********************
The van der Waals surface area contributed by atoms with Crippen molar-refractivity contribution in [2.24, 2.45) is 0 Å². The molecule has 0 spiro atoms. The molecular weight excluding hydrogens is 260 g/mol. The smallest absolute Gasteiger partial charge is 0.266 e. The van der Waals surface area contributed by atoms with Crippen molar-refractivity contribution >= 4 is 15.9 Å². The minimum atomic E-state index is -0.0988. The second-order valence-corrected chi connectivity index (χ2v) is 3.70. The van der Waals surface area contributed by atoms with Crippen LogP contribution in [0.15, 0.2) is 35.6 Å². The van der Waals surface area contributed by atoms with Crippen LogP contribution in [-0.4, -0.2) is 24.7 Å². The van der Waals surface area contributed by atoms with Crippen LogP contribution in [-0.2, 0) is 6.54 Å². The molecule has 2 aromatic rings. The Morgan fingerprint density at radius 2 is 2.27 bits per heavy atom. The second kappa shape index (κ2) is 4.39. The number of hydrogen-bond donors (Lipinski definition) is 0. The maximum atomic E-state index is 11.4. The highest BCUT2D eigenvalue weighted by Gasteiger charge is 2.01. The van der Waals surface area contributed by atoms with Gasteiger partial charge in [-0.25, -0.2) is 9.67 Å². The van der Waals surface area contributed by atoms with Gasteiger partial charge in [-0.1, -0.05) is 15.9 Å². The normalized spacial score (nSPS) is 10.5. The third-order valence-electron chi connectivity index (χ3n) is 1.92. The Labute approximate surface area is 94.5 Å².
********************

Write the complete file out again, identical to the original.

The van der Waals surface area contributed by atoms with Crippen molar-refractivity contribution in [2.24, 2.45) is 0 Å². The molecule has 0 spiro atoms. The molecular weight excluding hydrogens is 260 g/mol. The smallest absolute Gasteiger partial charge is 0.266 e. The van der Waals surface area contributed by atoms with Crippen molar-refractivity contribution >= 4 is 15.9 Å². The minimum atomic E-state index is -0.0988. The second-order valence-corrected chi connectivity index (χ2v) is 3.70. The van der Waals surface area contributed by atoms with Crippen LogP contribution in [0.15, 0.2) is 35.6 Å². The van der Waals surface area contributed by atoms with Crippen LogP contribution in [-0.4, -0.2) is 24.7 Å². The van der Waals surface area contributed by atoms with Crippen LogP contribution in [-0.2, 0) is 6.54 Å². The molecule has 2 aromatic rings. The Morgan fingerprint density at radius 2 is 2.27 bits per heavy atom. The second kappa shape index (κ2) is 4.39. The number of hydrogen-bond donors (Lipinski definition) is 0. The maximum atomic E-state index is 11.4. The highest BCUT2D eigenvalue weighted by Gasteiger charge is 2.01. The van der Waals surface area contributed by atoms with Gasteiger partial charge in [-0.25, -0.2) is 9.67 Å². The van der Waals surface area contributed by atoms with Gasteiger partial charge in [-0.1, -0.05) is 15.9 Å². The normalized spacial score (nSPS) is 10.5. The third-order valence-electron chi connectivity index (χ3n) is 1.92. The Labute approximate surface area is 94.5 Å².